Ten statements to remember from the World Humanitarian Summit special session on Global Health

On Monday 23 May, a special session on the issue of “Global Health” was organised as part of the World Humanitarian Summit in Istanbul. The event saw the participation of several speakers, including government ministers, directors of international organisations and members of the private sector. Here is a selection of ten statements that were made during the session:

  1. “There is absolutely no doubt that the recurrence we have seen from diseases like Ebola will repeat itself and there is absolutely no doubt that we are not prepared to deal with it. As humanitarians, our partners have committed to work together to improve our action in that area.” (Dr. Bruce Aylward, Assistant Director-General, World Health Organisation)
  2. “In the case of Ebola, we learned the painful lesson that we are not able to quickly mobilize medical teams. We have acted on that lesson and earlier this year, we have launched the European Medical Corps, which has now been deployed for the first time to help with the yellow fever outbreak in Angola.” (Christos Stylianides, Commissioner for Humanitarian Aid and Crisis Management, European Union)
  3. “All this were possible given the fact that successive governments of Sri Lanka have invested in its health system while providing free health care and education to its people. It is our firm belief that developing and strengthening national health systems in times of emergency is crucial.” (Nimal Siripala de Silva, Transport Minister, Government of Sri Lanka)
  4. “We believe that resilient health systems are the best force against all crises with health consequences. Capacity-building needs to be a multi-sectoral and multi-stakeholder process.” (Hanna Mantyla, Minister of Social Affairs and Health, Government of Finland)
  5. “As we have seen time and again, no single sector can effectively address global crises alone. Our partnership [the Global Supply Network for Pandemic Preparedness and Response, which brings together the private sector, academia and international NGOs] is a powerful demonstration of what we can achieve when we share collective responsibility to save lives.” (Stanley Bergman, Chief Executive Officer, Henry Schein)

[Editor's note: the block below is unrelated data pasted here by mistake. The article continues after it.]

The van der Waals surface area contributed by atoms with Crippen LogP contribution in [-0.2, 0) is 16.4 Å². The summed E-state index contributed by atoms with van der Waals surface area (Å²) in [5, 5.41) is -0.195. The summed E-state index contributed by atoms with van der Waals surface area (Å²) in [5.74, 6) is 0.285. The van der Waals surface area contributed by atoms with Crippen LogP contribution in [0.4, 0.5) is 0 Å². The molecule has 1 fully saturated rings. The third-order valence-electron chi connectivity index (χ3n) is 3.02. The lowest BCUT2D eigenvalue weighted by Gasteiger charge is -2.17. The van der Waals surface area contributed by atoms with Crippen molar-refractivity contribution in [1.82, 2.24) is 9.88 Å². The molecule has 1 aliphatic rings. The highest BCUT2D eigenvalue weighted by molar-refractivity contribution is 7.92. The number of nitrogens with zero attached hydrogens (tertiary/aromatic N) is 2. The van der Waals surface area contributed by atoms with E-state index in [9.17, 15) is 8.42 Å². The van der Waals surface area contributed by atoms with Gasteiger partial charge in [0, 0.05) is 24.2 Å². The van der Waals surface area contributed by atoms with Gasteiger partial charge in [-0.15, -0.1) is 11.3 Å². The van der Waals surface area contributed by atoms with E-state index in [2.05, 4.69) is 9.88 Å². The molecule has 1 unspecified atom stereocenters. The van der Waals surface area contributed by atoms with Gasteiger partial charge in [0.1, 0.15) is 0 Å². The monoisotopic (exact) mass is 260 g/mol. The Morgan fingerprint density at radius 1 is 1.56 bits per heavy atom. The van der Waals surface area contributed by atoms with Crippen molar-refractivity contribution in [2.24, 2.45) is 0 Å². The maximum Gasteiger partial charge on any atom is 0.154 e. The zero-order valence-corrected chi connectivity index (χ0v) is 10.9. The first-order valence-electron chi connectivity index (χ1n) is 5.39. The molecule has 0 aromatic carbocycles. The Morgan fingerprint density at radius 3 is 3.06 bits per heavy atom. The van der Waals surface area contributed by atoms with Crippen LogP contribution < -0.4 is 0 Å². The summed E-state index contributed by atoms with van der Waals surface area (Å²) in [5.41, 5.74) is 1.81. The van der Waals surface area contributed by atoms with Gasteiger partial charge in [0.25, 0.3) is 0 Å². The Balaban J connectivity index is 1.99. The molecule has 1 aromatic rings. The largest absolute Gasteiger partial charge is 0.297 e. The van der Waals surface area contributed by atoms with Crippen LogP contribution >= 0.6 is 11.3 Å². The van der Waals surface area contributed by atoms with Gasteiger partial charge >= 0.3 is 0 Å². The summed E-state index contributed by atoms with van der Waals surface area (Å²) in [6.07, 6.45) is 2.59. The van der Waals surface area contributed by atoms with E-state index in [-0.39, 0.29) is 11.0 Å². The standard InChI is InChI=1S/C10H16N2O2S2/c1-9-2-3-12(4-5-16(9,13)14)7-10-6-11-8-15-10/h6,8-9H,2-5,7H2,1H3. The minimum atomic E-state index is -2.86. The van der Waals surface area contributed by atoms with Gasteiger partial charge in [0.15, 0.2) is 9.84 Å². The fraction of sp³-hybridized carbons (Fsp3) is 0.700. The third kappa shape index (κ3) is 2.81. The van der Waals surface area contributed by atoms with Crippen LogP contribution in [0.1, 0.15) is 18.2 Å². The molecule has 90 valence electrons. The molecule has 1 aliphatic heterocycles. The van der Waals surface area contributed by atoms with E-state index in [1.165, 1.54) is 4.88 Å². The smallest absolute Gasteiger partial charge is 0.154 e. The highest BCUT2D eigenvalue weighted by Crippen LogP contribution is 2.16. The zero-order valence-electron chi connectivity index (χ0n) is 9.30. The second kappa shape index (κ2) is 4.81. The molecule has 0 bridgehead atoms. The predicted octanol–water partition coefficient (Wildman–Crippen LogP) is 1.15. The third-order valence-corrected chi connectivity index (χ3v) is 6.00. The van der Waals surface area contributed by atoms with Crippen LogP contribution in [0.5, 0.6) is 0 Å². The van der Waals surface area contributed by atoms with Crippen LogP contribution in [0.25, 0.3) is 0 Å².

6. “In post-crisis recovery phase, the concept of ‘build back better’ should be incorporated to build up a more resilient and sustainable health system in order to prevent recurrent health crises.” (Keizo Takewaka, Ministry of Foreign Affairs, Government of Japan)
  7. “Against these challenges, the Ministry of Public Health has committed to reinforce primary care health system by integrating community health workers as bonding agents between the community and reference hospitals.” (Daphné Benoit Delsoin, Minister of Public Health, Government of Haiti)
  8. “Look at what we did in Sierra Leone: training health workers.  Has anybody gone back to trace these health workers? How can we make sure that we integrate them into the health system so that they can reach everybody? That is what we need to do.” (Babtunde Osotimhen, Executive Director, United Nations Population Fund)
  9. “But outbreaks are still going to happen and to ensure that the world can respond swiftly the next time this occurs, the Bank Group has recently announced the creation of the Pandemic Emergency Financing Facility. This is an innovative fast-disbursing finance mechanism which will for the first time ever, provide formal insurance to the poorest countries against pandemic risks and to help accelerate the global and national response to future outbreaks that have pandemic potential.” (Keith Hansen, Vice-President for Human Development, World Bank)
  10. “Poor understanding of, and lack of support for, strengthening existing local capacities meant failures on the ground to identify and contain the [Ebola] epidemic in a timely manner. This capacity goes beyond the formal business concepts of capacity in a way it has come to be understood in the humanitarian sector. It extends to more subtle concepts such as an understanding of local social values and practices, community sensitivities and pre-existing relationships between communities and institutions.” (Caroline Kisia, Executive-Director, Action Africa Help International)

Crédit photo: UN News Centre

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